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How to assess higher-order thinking skills in your classroom

Author: Susan M Brookhart
Publisher: Alexandria, Va. : ASCD, ©2010.
Edition/Format:   Book : EnglishView all editions and formats
Database:WorldCat
Summary:
Educators know it's important to get students to engage in "higher-order thinking." But what does higher-order thinking actually look like? And how can K 12 classroom teachers assess it across the disciplines? Author, consultant, and former classroom teacher Susan M. Brookhart answers these questions and more in this straightforward, practical guide to assessment that can help teachers determine if students are  Read more...
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Document Type: Book
All Authors / Contributors: Susan M Brookhart
ISBN: 9781416610489 1416610480
OCLC Number: 613993467
Description: 159 p. : ill. ; 23 cm.
Contents: General principles for assessing higher-order thinking --
Assessing analysis, evaluation, and creation --
Assessing logic and reasoning --
Assessing judgment --
Assessing problem solving --
Assessing creativity and creative thinking.
Responsibility: Susan M. Brookhart.

Abstract:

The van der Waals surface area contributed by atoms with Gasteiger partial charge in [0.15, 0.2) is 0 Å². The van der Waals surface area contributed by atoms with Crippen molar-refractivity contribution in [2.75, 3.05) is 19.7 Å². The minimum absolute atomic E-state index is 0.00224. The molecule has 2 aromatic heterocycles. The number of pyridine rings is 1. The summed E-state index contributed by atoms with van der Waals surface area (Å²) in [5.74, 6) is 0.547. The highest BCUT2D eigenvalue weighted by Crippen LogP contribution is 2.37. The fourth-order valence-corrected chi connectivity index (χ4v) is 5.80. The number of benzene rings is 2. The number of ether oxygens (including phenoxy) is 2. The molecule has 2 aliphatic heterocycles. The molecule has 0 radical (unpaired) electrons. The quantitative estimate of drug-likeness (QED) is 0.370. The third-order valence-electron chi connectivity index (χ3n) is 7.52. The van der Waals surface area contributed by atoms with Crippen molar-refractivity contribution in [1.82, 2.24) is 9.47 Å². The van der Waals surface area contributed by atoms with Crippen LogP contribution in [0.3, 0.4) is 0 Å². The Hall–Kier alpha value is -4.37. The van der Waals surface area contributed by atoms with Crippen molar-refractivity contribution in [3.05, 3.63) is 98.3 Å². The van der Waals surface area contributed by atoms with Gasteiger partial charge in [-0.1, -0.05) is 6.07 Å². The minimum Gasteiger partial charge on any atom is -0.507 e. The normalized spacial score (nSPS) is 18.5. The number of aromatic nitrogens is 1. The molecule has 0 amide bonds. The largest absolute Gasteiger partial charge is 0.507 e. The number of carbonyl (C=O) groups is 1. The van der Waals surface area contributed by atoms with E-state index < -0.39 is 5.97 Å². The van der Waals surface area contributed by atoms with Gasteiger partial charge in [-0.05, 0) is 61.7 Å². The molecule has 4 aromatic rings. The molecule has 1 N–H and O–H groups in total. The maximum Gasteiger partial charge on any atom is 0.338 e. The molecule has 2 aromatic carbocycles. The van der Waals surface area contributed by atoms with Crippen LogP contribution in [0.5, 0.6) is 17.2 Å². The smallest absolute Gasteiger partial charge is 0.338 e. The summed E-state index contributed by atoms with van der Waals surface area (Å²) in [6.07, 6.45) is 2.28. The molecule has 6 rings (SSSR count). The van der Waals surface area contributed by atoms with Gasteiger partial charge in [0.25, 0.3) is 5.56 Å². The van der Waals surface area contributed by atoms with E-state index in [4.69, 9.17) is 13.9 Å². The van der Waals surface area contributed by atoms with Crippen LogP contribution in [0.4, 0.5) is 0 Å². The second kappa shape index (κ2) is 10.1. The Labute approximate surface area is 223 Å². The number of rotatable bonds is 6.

Educators know it's important to get students to engage in "higher-order thinking." But what does higher-order thinking actually look like? And how can K 12 classroom teachers assess it across the disciplines? Author, consultant, and former classroom teacher Susan M. Brookhart answers these questions and more in this straightforward, practical guide to assessment that can help teachers determine if students are actually displaying the kind of complex thinking that current content standards emphasize. Brookhart begins by laying out principles for assessment in general and for assessment of higher-order thinking in particular. She then defines and describes aspects of higher-order thinking according to the categories established in leading taxonomies, giving specific guidance on how to assess students in the following areas: analysis, evaluation, and creation; logic and reasoning; judgment; problem solving; and creativity and creative thinking. Examples drawn from the National Assessment of Educational Progress and from actual classroom teachers include multiple-choice items, constructed-response (essay) items, and performance assessment tasks. Readers will learn how to use formative assessment to improve student work and then use summative assessment for grading or scoring. Aimed at elementary, middle, and high school teachers in all subject areas, How to Assess Higher-Order Thinking Skills in Your Classroom provides essential background, sound advice, and thoughtful insight into an area of increasing importance for the success of students in the classroom--and in life.

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